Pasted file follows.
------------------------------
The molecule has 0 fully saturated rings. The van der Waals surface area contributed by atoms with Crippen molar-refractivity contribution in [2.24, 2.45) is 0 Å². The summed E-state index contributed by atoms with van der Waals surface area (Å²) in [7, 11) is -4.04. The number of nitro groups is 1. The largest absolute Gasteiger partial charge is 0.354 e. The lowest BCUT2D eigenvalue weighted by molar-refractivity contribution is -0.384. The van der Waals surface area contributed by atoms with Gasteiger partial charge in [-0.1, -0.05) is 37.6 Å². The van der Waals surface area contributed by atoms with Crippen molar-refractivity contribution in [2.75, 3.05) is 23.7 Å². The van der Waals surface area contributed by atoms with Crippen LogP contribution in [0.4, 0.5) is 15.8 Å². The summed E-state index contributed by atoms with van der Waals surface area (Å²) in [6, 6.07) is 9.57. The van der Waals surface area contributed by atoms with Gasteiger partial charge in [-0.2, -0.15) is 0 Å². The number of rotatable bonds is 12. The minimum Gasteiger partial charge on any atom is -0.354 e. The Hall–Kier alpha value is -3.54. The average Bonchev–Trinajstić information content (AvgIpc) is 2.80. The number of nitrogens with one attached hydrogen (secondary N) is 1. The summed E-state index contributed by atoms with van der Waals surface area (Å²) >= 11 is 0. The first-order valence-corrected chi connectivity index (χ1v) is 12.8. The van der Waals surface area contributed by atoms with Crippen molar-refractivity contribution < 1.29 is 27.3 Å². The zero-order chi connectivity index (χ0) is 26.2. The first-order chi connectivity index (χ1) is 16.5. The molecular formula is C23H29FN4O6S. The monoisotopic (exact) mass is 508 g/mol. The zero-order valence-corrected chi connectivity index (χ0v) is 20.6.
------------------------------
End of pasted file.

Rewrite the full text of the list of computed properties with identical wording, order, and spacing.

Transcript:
The molecule has 0 fully saturated rings. The van der Waals surface area contributed by atoms with Crippen molar-refractivity contribution in [2.24, 2.45) is 0 Å². The summed E-state index contributed by atoms with van der Waals surface area (Å²) in [7, 11) is -4.04. The number of nitro groups is 1. The largest absolute Gasteiger partial charge is 0.354 e. The lowest BCUT2D eigenvalue weighted by molar-refractivity contribution is -0.384. The van der Waals surface area contributed by atoms with Gasteiger partial charge in [-0.1, -0.05) is 37.6 Å². The van der Waals surface area contributed by atoms with Crippen molar-refractivity contribution in [2.75, 3.05) is 23.7 Å². The van der Waals surface area contributed by atoms with Crippen LogP contribution in [0.4, 0.5) is 15.8 Å². The summed E-state index contributed by atoms with van der Waals surface area (Å²) in [6, 6.07) is 9.57. The van der Waals surface area contributed by atoms with Gasteiger partial charge in [-0.2, -0.15) is 0 Å². The number of rotatable bonds is 12. The minimum Gasteiger partial charge on any atom is -0.354 e. The Hall–Kier alpha value is -3.54. The average Bonchev–Trinajstić information content (AvgIpc) is 2.80. The number of nitrogens with one attached hydrogen (secondary N) is 1. The summed E-state index contributed by atoms with van der Waals surface area (Å²) >= 11 is 0. The first-order valence-corrected chi connectivity index (χ1v) is 12.8. The van der Waals surface area contributed by atoms with Crippen molar-refractivity contribution < 1.29 is 27.3 Å². The zero-order chi connectivity index (χ0) is 26.2. The first-order chi connectivity index (χ1) is 16.5. The molecular formula is C23H29FN4O6S. The monoisotopic (exact) mass is 508 g/mol. The zero-order valence-corrected chi connectivity index (χ0v) is 20.6.